Workplace canteens take a leaf from healthy food outlets
Today’s employees expect more from their workplace canteen than in previous years both in terms of what’s being served and when it’s available
Once known for its limited choice and stodgy food, the office cafeteria is undergoing a major makeover with healthier options and all-day dining increasingly on the menu.
Global companies such as Google and Apple have long set the bar for in-office eating with on-site luxury restaurants and healthy snacks at free or heavily subsidised costs. Now businesses across the board are investing more into the workplace canteen – from the space itself to new menus and how they’re served.
“The desire to improve workplace restaurants has taken off,” says Adam Griffin, director at JLL Foodservice Consulting. “At larger company campuses, a great food offering has long been about wowing talent, while smaller offices are recognizing the necessity of satisfying employees with a better range of foods and healthy options.”
Catering for modern tastes
The rising consumer concern for healthy diets and sustainable eating is reflected on the high street, where dozens of chains have upped their plant-based offerings. Many workplace caterers are now looking to the high street as a barometer for how to modernize their menus.
“Workplace canteens need to provide such a wide range of options to cater not only for various diets but for people wanting to eat and drink at various times of day,” says Griffin. “On the high street, these needs are easily met by fast-casual chains.”
Along with full meals, for instance, workplace foodservice is increasingly including light breakfast items and fruit or sweet snacks for mid-afternoon. And the benefits are there for employees as well as operators. When Elior Catering added Vita Mojo to the staff canteen — a healthy eating chain which allows people to design their own meals — site sales doubled.
“Traditionally there hasn’t been much blurring between workplace foodservice and high street food chains – but the explosion of flex-space has allowed high street operators to cross into these spaces,” says Griffin.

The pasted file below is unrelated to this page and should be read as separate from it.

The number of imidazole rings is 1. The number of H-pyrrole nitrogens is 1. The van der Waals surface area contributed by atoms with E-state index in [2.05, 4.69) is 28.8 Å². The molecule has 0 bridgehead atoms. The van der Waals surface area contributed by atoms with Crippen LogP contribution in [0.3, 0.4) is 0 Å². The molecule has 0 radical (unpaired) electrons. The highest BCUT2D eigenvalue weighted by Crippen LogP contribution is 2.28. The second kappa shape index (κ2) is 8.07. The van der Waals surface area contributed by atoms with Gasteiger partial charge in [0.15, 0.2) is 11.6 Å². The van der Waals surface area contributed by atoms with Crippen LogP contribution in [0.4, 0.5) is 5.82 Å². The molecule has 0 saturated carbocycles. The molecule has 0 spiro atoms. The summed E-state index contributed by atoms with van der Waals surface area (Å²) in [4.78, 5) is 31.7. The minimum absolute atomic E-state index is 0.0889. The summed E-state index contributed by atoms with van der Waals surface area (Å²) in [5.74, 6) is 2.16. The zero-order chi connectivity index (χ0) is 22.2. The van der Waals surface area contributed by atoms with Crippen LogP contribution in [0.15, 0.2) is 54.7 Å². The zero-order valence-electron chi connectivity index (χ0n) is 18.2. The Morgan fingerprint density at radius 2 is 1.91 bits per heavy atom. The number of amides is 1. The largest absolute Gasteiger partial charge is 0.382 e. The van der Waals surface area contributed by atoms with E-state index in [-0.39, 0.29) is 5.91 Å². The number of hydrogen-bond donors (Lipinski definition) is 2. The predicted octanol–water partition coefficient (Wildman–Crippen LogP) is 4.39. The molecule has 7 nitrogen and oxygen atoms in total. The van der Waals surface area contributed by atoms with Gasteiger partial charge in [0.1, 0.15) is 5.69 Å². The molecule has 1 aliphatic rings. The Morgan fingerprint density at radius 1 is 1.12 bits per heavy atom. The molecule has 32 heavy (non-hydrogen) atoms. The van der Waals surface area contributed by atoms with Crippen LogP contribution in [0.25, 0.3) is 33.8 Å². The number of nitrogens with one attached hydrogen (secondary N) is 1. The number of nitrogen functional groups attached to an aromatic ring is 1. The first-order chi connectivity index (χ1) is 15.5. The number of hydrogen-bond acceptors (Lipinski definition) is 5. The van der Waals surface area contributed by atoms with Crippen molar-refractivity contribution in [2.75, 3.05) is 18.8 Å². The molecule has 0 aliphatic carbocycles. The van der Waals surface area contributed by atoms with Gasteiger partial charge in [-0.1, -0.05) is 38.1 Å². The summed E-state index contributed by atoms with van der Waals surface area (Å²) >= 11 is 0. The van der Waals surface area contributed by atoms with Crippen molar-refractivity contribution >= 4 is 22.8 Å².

Flexible working, flexible eating
The popularity of flexible working spaces is changing conceptions of when people work and take breaks – and the impact on their eating patterns is driving many of the changes in staff canteens.
“The traditional 12-2pm lunchtime is eroding and on the high street, operators are trading later and longer. This is increasingly being adopted by workplace canteens,” says Griffin. Where company caterers might once have taken inspiration from the executives’ restaurant at Morgan Stanley’s New York City office or the Michelin-star eats at Yeo Valley headquarters, modern firms are following in the footsteps of coworking spaces by trimming back on full main dishes in favour of high-quality, easier to eat options like sushi or burgers, supplanted by barista coffee and fresh juices.
Operators are coming up with ways to serve customers faster too, speeding up transactions while reducing operational costs.
“The biggest advance has been in chip-and-pin and contactless payment, which is driving cashless canteens,” says Griffin. “Customers are moving through more quickly, while operators save time and costs without having to count cash at the end of the day.”
Staff cafeterias are also offering apps for employees to pre-order and customise their lunches in a race for speedy service mirrored on the high street. Platforms by Vacherin, for example, underpin workplace canteen apps with a loyalty scheme and feedback function.
More than a canteen
The layout of workplace canteens is also changing, as operators look to drive use from their real estate outside of peak eating times. “Part of the evolution is about redesigning the space so it can be activated throughout the day,” says Griffin. “Seating areas, for example, will become smaller and more lounge-like to encourage informal meetings and all-day use.”
Other spaces may enjoy new life as eating areas as foodservice incorporates snack stations scattered throughout a workplace. Farmer’s Fridge, for example are part of a growing breed of health-conscious vending machines offering grab-and-go options for snacking beyond the canteen.
As the movement towards healthier, sustainable eating continues to gain ground, some companies are even aiming to set the agenda for their employees through the workplace foodservice. Kaiser Permanante doesn’t stock sugar-sweetened drinks, while WeWork doesn’t serve meat at any of its foodservice outlets. Google distributes free snacks throughout its campuses, spotlighting items such as fruit and nuts, and discreetly displaying options such as candy in out-of-the-way locations.
“With the structure of the office evolving towards flexible space and hot-desking, the staff canteen will modernise its provisions to fit more flexible schedules,” concludes Griffin. The traditional lunch hour might be on the way out, but there’s more on the menu than ever.